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The proportion of consanguineous marriages was higher when compared to nonconsanguineous marriages and P = 0.001 significant [Table 7].
Table 7: Type of marriage distribution among study population

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In our study population, the mean maternal age at the time of pregnancy is 27 years with a SD of 6 years. The maximum maternal age at the time of pregnancy is 40 years and minimum being 16 years.

Preterm pregnancy (48.8%) is more commonly associated with CL and palate [Table 8].
Table 8: Duration of pregnancy among study population

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[Table 9] shows that 1st born child (27.3%) is more affected with CL and palate, followed by 2nd born (21.5%), 3rd born (18.8%), 4th born (15.8%), 5th born (8.5%), 6th born (5.4%), 7th born (2.3%), and 8th born (0.4%) child.
Table 9: Distribution of birth order among study population

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Majority (79.2%) of the study population do not have any associated disease with pregnancy in association with CL and palate [Table 10].
Table 10: Distribution of any disease associated with pregnancy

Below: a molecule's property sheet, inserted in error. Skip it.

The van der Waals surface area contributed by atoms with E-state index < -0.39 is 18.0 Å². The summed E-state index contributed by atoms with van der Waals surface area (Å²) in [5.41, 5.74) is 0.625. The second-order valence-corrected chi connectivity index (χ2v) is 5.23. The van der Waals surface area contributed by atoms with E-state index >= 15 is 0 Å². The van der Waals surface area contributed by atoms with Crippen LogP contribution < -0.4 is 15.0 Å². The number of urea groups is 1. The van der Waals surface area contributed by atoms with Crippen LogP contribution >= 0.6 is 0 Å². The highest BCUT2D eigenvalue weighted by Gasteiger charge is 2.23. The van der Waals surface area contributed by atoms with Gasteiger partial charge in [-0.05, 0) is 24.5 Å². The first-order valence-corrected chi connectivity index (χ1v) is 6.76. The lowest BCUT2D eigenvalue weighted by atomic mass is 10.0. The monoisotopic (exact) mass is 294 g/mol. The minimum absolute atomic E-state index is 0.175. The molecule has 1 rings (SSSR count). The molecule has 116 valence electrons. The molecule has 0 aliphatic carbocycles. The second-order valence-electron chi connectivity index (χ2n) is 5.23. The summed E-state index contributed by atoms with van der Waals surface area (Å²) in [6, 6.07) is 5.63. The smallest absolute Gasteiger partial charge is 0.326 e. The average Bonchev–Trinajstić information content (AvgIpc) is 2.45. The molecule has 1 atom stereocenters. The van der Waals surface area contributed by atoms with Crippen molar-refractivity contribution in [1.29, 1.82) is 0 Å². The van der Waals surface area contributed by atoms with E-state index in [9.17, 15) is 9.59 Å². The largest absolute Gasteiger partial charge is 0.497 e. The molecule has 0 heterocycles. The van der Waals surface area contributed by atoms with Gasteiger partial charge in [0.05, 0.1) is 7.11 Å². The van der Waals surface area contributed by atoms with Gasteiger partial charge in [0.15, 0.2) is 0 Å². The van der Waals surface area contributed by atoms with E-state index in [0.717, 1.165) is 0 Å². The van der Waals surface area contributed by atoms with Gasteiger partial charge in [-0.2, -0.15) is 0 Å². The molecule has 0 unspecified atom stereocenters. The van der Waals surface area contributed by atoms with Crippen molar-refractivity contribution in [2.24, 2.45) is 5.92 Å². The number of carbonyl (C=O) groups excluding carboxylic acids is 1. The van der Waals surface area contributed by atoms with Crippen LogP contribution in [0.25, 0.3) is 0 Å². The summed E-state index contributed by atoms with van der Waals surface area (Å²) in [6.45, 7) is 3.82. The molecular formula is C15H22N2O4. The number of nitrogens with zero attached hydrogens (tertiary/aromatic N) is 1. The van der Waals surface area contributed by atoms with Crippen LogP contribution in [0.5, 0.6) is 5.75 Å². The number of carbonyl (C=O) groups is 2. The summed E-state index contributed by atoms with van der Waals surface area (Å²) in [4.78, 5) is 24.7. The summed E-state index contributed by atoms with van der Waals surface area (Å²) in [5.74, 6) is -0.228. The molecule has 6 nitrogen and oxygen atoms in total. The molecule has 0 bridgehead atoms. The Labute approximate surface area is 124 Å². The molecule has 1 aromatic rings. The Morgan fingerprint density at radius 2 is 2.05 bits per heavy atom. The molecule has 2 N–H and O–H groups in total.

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The proportion of mothers who smoke cigarettes is more when compares to nonsmokers and the proportion of mothers who consume alcohol is less when compared to nonalcoholics – P = 0.001 is significant [Table 11] and [Table 12].
Table 11: History of addiction at the time of pregnancy - Smoking or tobacco consumption distribution

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Table 12: History of addiction at the time of pregnancy - Alcohol consumption distribution

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[Table 13] shows that total 28.5% of study population had CL and palate among family members, including parents (9.2%), siblings (11.9%), parents and siblings (4.6%), and 1st degree relatives (2.7%).